Where it appeared in a suit in equity that a building on a certain parcel of land known as building "D" was supplied with heat only from a building on a second parcel, and that an agreement for the sale of the first parcel provided that "If . . . steam is not supplied . . . by Seller . . . the Buyer shall have the right to install a heating plant and the Seller will . . . pay half of the cost of said installation" by deduction from a purchase money note and mortgage to be given, that a deed of the first parcel to the buyer contained a similar provision, and that a mortgage note given by the buyer to the seller provided that "In the event maker installs a heating plant on the premises of Building `D', for which this purchase money . . . note and mortgage is given, then maker shall have the right to deduct from this note" the sum due from the seller "in accordance with Agreement" of purchase, and that later the seller did not supply steam and the buyer installed a heating plant in a third building on a third parcel, it was held that the buyer was not entitled to deduct half the cost thereof from the note.
BILL IN EQUITY filed in the Superior Court on January 22, 1962.
The suit was heard by Thompson, J.
Walter J. Griffin (Sumner Silver with him) for the plaintiffs.
Matthew R. McCann for the defendant.
SPIEGEL, J. The plaintiffs bring this bill for declaratory relief seeking, inter alia, a decree that they are entitled to deduct the sum of $10,000 from the outstanding balance of a purchase money mortgage owed the defendant. The trial judge made "Findings of Fact, Rulings and Order for Decree." A final decree was entered favorable to the defendant from which the plaintiffs appeal.
There is no dispute as to the material facts. [Note 1] On December 3, 1957, the plaintiffs entered into an agreement with the defendant to purchase a parcel of land and the building located thereon, known as building "D." The property, formerly part of a "complex of buildings" known as Graton & Knight Co., was located in the city of Worcester. At the time the agreement was entered into, the defendant was in the process of "selling the buildings and various subdivided parcels to different small industries which were interested in purchasing factory space."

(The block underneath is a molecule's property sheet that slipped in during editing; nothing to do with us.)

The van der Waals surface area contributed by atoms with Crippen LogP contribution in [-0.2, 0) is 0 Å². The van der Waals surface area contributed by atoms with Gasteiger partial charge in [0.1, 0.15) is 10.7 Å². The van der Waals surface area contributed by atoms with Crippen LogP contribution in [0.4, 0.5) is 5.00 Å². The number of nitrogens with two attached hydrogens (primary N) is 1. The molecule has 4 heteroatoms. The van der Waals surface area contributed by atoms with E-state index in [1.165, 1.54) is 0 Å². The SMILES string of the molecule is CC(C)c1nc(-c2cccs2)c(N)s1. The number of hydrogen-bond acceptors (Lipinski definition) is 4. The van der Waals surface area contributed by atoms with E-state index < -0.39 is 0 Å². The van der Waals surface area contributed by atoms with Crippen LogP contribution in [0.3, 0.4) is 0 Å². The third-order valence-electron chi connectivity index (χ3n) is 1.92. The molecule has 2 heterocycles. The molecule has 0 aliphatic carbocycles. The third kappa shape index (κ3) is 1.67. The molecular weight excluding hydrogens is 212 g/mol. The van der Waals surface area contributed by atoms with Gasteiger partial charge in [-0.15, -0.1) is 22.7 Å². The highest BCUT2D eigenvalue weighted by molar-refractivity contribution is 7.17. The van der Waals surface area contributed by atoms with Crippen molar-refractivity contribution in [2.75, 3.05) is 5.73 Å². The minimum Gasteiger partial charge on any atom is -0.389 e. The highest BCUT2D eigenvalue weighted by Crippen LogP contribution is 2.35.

Building "D" contained no heating plant or boiler, and the agreement contained the following provisions relevant thereto: "The Buyer agrees to buy from the Seller or its nominee and the Seller or its nominee agrees to furnish from the power plant, presently furnishing steam to said building, heat to 72 degree F. at a cost comparable to that charged by the average of any three (3) local steam suppliers, but said price in no event shall exceed $1.65 per 1,000 lbs. This arrangement shall remain in effect so long as steam is supplied in a satisfactory manner. If in the event steam is not supplied as aforesaid by Seller or its successors or assigns to the Power Plant, so-called, during the next ten (10) years and it is so determined by a qualified heat engineer, the Buyer shall have the right to install a heating plant and the Seller will guarantee to pay half of the cost of said installation with a maximum liability of Ten Thousand ($10,000) Dollars. The Seller shall pay its share of said installation by deducting the said sum from the aforementioned note and mortgage. The Seller represents that a power and steam company is being formed which may supply electricity at a rate of not in excess of commercial electric rates, and the company has agreed to supply any customer in the building. The same company shall supply steam at prevailing commercial rates determined by the average charge by any three (3) local steam suppliers but not exceeding $1.65 per 1,000 lbs., and
it is represented that the said power and steam company has agreed not to terminate its agreement to furnish steam except after giving six (6) months notice in writing unless failure is caused by acts or accidents beyond the control of said power plant. If, however, it does so and Buyer is obliged to install its own heating plant, then the provisions . . . hereof shall apply and such provisions shall represent the maximum of the liability assumed by the Seller."